Niccolò Machiavelli World Literature Analysis - Essay

Niccolò Machiavelli World Literature Analysis

(Masterpieces of World Literature, Critical Edition)

In a letter to Francesco Vettori dated December 10, 1513, Machiavelli describes his days in exile as time spent overseeing his estate and talking with local peasants. He indicates that he takes time for reading great Italian poets, such as Dante or Petrarch. His evenings are dedicated to study, however. He says that “when evening comes, I return home and go into my study.” In that place he enters “the antique courts of the ancients where, being welcomed by them, I taste the food that alone is mine.” He describes himself as being in conversation with the ancients and that he has “written down what [he has] gained from their conversation.” The work he has written down eventually became The Prince.

One important aspect of The Prince is Machiavelli’s use of particular words. He uses the Italian word virtu not in a traditional sense of virtue but primarily as a synonym for “exercise of power.” Machiavelli also uses the Italian words lo stato to mean “Where one has dominion.” In this sense, lo stato is similar to the modern term “political state.”

In The Prince and the play The Mandrake, Machiavelli presents a world in which individuals can gain what they desire through guile and power. In The Prince, he describes the means by which princes can gain and maintain power. Most significantly, political leaders should prepare for war at all times in order to ward off foreign threats and to unite the people. Political leaders must not practice traditional morality because that would likely undermine their political positions.

The Mandrake, while not about political power per se, portrays a protagonist with a great desire who uses guile to obtain what he wants and does so with immunity. This character overturns traditional morality through his actions.

The Prince

First published: Il principe, 1532 (English translation, 1640)

Type of work: Political treatise

In this classic political treatise, Machiavelli advises how princes should acquire and maintain political power and analyzes the operations of Italian Renaissance principalities.

Machiavelli wrote The Prince within two years after he was driven from office. A surviving letter indicates that the first title for it was “On Principalities.” The work was not published until 1532.

The first eleven chapters of The Prince examine types of principalities, or principates, with examples from both ancient and contemporary history, and strategies for governing these principates. These are not lengthy chapters; some of them are only a few paragraphs long.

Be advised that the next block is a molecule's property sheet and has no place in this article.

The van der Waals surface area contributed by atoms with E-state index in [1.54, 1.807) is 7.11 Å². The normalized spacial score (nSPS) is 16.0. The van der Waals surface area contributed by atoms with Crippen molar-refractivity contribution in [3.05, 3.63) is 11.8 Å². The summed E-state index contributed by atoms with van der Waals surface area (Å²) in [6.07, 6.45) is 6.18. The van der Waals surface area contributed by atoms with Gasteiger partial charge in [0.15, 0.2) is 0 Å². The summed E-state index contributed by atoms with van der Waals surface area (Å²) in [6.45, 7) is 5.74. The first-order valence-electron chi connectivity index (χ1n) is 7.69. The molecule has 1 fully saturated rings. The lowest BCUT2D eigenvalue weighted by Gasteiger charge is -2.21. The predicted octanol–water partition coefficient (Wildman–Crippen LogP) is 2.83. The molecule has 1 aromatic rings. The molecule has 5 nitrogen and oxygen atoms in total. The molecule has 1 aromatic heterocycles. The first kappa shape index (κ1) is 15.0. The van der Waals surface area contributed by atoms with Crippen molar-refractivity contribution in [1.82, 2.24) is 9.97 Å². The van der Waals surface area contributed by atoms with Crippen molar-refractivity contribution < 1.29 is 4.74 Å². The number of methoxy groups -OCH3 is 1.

Machiavelli asserts that hereditary principates can only be conquered when one who wishes to conquer lives in that principate or establishes a colony there. In the second chapter, Machiavelli speaks of adding territory to an existing principality, advising that one must do so with force and “extinguish the line of the prince” in that territory; by doing so, a conqueror will prevent a counterinsurgency. He cites the Romans as best exemplifying this strategy of conquest. Machiavelli does not criticize the desire to acquire new territories through conquest; instead, he calls it a “very natural and ordinary desire.”

Machiavelli particularly praises Alexander the Great and those leaders who followed him for their success in governing the territories they conquered. He makes a distinction between governing subjects who had previously been ruled despotically and subjects who had some practice of self-government. Those who had previously been ruled with absolute power will be harder to take over, but once they have been conquered, they will be easy to govern. Those who have been used to some degree of self-government will be harder to govern; a conqueror must “ruin” such a city, because if he “does not destroy it, he waits to be destroyed by it.”

In chapter 6, Machiavelli provides a list of great conquerors, who did so by their virtue, including Cyrus the Great of Persia, Romulus of Rome, Theseus of Greece, and Moses of...

(The entire section is 1715 words.)